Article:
This is something which came into focus recently in China. In the UK, everything is discussed, negotiated, pinned down, aims, objectives, partners, artistic goals, all carved into a funding bid at least 6 months in advance of anything happening. And although from a business point of view we might say this is necessary, from an artistic point of view, it makes little sense. The creative mind is a fickle thing, and it takes time, connections, inspiration, and connectivity to fire and start something beautiful. Responding to a spreadsheet very rarely swells my heart to bursting point and triggers a creative space where beauty can speak.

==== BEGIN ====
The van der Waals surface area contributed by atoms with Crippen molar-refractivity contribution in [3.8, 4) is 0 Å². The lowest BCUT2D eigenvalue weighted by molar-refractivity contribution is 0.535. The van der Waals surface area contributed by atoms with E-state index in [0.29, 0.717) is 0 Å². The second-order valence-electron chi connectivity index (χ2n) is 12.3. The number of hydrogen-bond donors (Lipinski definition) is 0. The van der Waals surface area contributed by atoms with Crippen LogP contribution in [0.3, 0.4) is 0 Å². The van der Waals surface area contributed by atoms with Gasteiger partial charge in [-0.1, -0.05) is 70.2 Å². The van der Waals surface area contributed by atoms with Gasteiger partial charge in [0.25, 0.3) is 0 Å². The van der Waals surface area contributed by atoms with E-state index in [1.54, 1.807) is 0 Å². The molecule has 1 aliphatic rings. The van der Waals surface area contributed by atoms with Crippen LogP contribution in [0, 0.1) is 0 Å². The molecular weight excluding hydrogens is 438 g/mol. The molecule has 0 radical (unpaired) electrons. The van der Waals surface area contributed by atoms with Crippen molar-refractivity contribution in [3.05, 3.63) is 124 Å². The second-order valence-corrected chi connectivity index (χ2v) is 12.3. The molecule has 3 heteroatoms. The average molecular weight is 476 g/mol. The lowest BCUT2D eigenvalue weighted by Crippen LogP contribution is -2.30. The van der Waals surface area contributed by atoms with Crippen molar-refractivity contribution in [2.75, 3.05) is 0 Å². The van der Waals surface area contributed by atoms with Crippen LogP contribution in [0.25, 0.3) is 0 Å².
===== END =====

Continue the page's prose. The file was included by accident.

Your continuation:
I arrived in China and with my UK head on, I asked “So, what are we doing? Who are we working with? What’s the venue? What sort of piece do we want to make?” and was met with baffled mumblings. Eventually, after several days of misunderstanding and frustration I am told. “Just be here, be you, and something will happen…. Give us whatever you carry inside you, when it feels right”.
And my thinking around my creativity collapsed into a beautifully sea-desecrated sand castle, all fortification, which I had assumed kept me safe, was destroyed and the gorgeous sparkle came flooding in.
That week I wrote three new pieces, all of which have more resonance than anything I’ve written under a structure recently.